Mentoring is a way for more experienced technical communicators to share their experiences with new or less experienced “mentees.” A mentor acts as a trusted counselor, or guide, who assists the mentee in setting and achieving goals for developing career direction and skills.
By participating in a mentor/mentee relationship, mentors develop valuable skills that can further their personal and professional development as well.
The relationship between mentor and mentee* requires honesty, openness, commitment, and effort by both individuals. If they are willing to put forth the effort, there are enormous benefits to be realized.
In a mentoring relationship, mentor and mentee:
- Identify objectives, goals, and developmental needs.
- Define and establish a plan to accomplish mentee goals.
- Meet regularly in person or via phone or email to review and evaluate progress.
A successful mentoring relationship benefits those involved through increased confidence and a sense of direction. The relationship provides a risk-free learning environment in which to offer career guidance.
Mentoring relationships can develop between individuals within an organization, between individuals in two different organizations, or between students and STC professionals.
Mentoring is NOT:
- Casual advice
- Necessarily for everyone
- On-the-job training
- A guarantee of a successful career
*For our purposes, we have adopted the term mentee instead of protege. Not all lexicographers have swallowed that coinage yet, but we believe it is a matter of linguistic reality at this point. To any linguistic purists who take umbrage, deal with it! 🙂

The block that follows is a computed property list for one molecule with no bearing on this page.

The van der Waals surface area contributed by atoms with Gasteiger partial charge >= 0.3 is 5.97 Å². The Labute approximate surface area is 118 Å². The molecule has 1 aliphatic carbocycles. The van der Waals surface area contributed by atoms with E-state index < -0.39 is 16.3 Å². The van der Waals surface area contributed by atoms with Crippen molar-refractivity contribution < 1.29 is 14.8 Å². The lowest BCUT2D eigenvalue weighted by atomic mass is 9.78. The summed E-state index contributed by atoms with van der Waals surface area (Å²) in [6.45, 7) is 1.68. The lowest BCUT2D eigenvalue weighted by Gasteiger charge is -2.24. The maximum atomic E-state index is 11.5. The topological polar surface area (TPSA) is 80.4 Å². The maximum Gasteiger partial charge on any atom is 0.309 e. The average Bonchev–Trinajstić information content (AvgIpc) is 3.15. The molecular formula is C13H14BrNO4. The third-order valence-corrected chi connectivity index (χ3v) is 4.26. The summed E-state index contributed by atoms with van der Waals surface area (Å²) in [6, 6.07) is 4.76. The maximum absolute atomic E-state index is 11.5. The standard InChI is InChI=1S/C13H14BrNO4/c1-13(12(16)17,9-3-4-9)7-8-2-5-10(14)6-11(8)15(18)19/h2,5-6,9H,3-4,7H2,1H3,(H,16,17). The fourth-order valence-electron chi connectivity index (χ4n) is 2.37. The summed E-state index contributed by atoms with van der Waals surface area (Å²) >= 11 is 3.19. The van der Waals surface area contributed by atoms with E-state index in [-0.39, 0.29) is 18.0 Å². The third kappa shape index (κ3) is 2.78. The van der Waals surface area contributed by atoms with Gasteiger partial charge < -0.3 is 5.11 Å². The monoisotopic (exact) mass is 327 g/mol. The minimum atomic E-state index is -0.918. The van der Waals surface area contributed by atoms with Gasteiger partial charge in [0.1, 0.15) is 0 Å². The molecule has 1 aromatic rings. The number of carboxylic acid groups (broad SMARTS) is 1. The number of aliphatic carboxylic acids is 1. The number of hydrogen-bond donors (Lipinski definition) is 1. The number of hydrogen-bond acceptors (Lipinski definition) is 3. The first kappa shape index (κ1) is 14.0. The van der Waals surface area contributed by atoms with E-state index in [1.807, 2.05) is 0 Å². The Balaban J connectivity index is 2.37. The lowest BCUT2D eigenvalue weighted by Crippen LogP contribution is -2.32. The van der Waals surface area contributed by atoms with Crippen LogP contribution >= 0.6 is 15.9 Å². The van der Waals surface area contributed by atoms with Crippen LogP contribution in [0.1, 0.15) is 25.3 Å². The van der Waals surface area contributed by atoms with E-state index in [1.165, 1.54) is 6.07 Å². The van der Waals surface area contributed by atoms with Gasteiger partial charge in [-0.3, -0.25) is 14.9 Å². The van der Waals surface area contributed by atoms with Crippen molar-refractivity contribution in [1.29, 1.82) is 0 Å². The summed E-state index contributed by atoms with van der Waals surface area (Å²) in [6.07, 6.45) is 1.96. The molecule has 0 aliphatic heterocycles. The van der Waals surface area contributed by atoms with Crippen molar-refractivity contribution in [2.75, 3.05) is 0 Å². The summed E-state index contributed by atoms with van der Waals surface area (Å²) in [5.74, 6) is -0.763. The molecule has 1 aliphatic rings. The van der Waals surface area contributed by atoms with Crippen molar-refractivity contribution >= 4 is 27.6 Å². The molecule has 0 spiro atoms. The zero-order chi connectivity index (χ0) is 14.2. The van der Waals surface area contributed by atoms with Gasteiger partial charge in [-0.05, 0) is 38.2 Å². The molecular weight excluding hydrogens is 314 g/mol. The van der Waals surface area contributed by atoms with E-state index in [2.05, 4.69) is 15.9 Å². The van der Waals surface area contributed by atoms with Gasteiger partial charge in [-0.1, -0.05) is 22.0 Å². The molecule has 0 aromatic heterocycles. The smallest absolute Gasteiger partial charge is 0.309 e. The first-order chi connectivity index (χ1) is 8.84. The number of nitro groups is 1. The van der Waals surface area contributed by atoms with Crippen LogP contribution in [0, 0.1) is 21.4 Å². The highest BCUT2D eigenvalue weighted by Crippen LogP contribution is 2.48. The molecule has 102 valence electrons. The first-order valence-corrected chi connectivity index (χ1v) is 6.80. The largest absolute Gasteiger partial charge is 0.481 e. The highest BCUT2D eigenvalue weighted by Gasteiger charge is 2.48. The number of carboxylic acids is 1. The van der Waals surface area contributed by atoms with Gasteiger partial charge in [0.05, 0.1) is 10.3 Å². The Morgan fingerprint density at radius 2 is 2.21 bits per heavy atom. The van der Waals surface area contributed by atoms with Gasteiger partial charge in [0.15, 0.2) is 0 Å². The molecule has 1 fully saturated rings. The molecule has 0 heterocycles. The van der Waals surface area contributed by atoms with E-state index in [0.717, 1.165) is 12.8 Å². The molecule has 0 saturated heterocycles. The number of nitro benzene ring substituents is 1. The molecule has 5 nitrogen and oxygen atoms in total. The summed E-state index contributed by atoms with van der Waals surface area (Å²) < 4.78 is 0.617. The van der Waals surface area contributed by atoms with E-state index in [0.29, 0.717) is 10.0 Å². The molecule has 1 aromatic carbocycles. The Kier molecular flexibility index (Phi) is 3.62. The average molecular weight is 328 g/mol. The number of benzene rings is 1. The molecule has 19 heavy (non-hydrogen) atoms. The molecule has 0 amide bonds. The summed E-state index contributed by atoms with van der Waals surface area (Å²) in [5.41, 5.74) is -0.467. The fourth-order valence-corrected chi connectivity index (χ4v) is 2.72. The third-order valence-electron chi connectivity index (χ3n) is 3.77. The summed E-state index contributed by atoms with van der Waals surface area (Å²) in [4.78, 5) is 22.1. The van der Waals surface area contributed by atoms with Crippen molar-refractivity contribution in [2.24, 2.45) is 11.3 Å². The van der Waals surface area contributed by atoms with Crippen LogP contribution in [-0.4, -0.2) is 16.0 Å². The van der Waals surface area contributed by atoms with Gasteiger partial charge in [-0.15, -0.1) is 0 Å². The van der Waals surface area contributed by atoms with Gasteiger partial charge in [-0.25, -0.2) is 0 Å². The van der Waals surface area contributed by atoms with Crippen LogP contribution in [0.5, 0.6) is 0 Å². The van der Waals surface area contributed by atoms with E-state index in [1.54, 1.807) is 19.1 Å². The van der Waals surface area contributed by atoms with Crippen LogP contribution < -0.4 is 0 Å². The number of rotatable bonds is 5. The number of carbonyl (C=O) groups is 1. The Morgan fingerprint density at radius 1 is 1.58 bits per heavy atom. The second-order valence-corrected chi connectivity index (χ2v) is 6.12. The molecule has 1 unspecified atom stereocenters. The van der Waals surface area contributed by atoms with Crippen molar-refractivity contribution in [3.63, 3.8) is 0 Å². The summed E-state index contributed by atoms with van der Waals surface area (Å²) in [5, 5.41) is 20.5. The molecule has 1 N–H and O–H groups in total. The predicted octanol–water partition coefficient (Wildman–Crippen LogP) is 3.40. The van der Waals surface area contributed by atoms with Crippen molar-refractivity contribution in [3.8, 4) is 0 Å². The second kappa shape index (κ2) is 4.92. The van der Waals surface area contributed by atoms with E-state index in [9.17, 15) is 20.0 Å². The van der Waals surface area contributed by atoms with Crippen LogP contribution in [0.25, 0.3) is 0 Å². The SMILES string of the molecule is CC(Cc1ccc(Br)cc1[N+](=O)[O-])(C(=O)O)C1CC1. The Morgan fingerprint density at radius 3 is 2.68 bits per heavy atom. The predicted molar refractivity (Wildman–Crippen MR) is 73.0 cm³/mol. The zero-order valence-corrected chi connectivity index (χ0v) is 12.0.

- Lori Allen and Dan Voss, 1997. “Mentoring Pairs Experts with Novices to Promote Growth,” from Chapter 12 of Ethics in Technical Communication: Shades of Gray, John Wiley and Sons. Excerpt available from Dan Voss, STC Florida Chapter, Education Committee Manager-Retired.
- Larry Ambrose, 1998. A Mentor’s Companion, Perrone-Ambrose Associates, Ltd.; available at https://www.amazon.com/exec/obidos/ASIN/0967008301/qid%3D1060128446/sr%3D11-1/ref%3Dsr%5F11%5F1/102-0052852-1936917.
- Gail Lippincott and Dan Voss, 2001. “Leveraging Resources: How an STC Chapter Can Support Education in Its Community and Professional Development for Its Members,” see section titled “Instituting Mentoring Programs, Technical Communication, Vol. 48, No. 4, November, 2001, pp. 449-464 (mentoring section, pp. 457-458), Leveraging Resources.
- Rita W. Peterson, 1989. Officials Mentoring Handbook, available at https://www.usatf.org/groups/officials/files/resources/officials-training/officials-mentoring-handbook.pdf.
- Society for Technical Communication, 2002. Guidelines for Mentoring Programs, AD-109-02.
- Bonnie Spivey and Dan Voss, 2003. Bridging the Gap Between Industry and Academe: Orlando Chapter and UCF Launch Mentoring Program, in Florida Chapter’s Memo to Members, July/August, 2003.